New Taxes and Charges Killing Development

New taxes and charges killing development


When politicians discuss the current housing crisis affecting Sydney they usually focus on the lack of available land, a shortage of skilled labour and restrictive planning processes.

Less widely known are the punitive taxes and charges facing NSW developers trying to build affordable apartments to satisfy the city’s growing demand for new housing.

A new report by global real estate firm Savills, entitled Release the Pressure, says that in some parts of Sydney government taxes and charges account for up to 33% of the cost of a new dwelling.

The report, commissioned by the Property Council of Australia, calls on the Premier Chris Minns to suspend the new Sydney Water Servicing Plan (DSP) and the Housing and Productivity Contribution (HPC).

Property Council NSW executive director Katie Stevenson says that without changes to the tax imposition on new developments, the state will fail to reach its target of building 377,000 new dwellings by 2029.

“The NSW government’s ever-increasing tax agenda is crippling our industry’s ability to build new homes,” she said. [1]

“At the same time the government is rightly declaring a housing crisis, it’s also introduced massive additional costs on building new homes, tipping those projects into the ‘way too hard’ basket for banks and industry to deliver. In fact, it’s best described as an own goal.”

The report says that a lengthy approval process combined with these new charges mean that NSW is unlikely to meet its obligations under the National Housing Accord, a policy initiative of the Albanese government.

“There is no capacity to absorb new taxes and charges, with many new residential developments already unfeasible,” it said.

The report argues that a faster approvals process and the suspension of the DSP and HPC charges over the next five years could deliver an additional 190,000 new homes across Sydney, including 50,000 in the Campbelltown, Fairfield, Liverpool, Penrith and Blue Mountains region.

“Implementing a maximum 12-month planning approval pathway will reduce holding costs, increase developer certainty and further improve development margins,” it says.

“Planning reforms that target even faster timeframes (e.g. 6-9 months) will further boost developer confidence.”

ALAND CEO George Tadrosse says the company’s western Sydney construction pipeline had been cut in half to mitigate against those rising costs. The proposed infrastructure contributions would add as much as $25,000 per lot and make future projects uneconomic. [2]

“We have about eight cranes in operation at western Sydney. It would be double that, if not for the [new state] charges” he said.

But NSW Planning Minister Paul Scully says the state government will push ahead with the introduction of the infrastructure contributions, something it promised to do when elected in in March last year.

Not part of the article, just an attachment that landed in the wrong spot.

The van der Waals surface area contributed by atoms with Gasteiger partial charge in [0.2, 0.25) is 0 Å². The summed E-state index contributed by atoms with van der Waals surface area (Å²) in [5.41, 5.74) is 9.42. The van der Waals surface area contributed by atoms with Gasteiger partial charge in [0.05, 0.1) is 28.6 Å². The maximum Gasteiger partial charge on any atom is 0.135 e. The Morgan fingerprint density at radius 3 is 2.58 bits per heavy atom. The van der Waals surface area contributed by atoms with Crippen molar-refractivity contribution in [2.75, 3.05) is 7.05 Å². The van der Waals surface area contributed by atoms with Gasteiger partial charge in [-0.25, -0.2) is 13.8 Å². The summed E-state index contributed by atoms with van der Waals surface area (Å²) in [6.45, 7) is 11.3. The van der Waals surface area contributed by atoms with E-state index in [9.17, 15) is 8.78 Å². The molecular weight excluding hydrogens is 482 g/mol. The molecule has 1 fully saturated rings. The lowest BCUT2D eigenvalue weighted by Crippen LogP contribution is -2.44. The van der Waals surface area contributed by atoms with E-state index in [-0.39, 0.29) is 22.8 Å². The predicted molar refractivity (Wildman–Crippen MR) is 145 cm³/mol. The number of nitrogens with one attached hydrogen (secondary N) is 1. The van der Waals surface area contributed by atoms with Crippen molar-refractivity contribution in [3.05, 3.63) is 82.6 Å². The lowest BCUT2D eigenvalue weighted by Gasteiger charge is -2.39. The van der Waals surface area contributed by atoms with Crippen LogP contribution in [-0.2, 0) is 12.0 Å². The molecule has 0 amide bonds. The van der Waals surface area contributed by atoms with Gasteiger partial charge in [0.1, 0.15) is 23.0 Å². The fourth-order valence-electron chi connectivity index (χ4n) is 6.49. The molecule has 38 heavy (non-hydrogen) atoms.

“Communities want houses that are connected by roads, have a local school kids can attend, a toilet that flushes and lights that turn on,” he said.

“The first piece of planning reform introduced was infrastructure contributions to consistently fund the infrastructure growth needed to support housing growth.”

This argument does not convince federal shadow housing minister Michael Sukkar who believes state governments should play a much smaller role in the planning and delivery of infrastructure needed for new housing.

“We see the federal government working much more closely and directly with local governments as being the key to many of the housing supply challenges in rural and regional Australia,” he said.

During his time as housing minister in the Morrison government Mr Sukkar found it difficult to motivate his state and territory counterparts and believes there is an ongoing role for local government.

“Every attempt of state governments to take more responsibility from local governments [has] ended up working very badly,” he said. [3]

In conclusion, Savills says that a combination of glacial planning approvals and increased government taxes and charges is crippling the property industry – pointing out that new housing completions across NSW have fallen to their lowest rate in over a decade. [4]

“There is a misconception that developers make significant profit when undertaking development,” it concludes.

“The reality is that development has many risks and is a business underpinned by a range of external factors, such as planning approvals, material and labour cost changes and market trends.

“Development is also reliant on numerous third parties, such as financiers, consent authorities, regulators responsible for providing infrastructure and community and resident action groups who often do not want change in their local area.”


[1] The Sydney Morning Herald

[2] Australian Financial Review


[4] Release The Pressure: alleviating taxes and charges to build new homes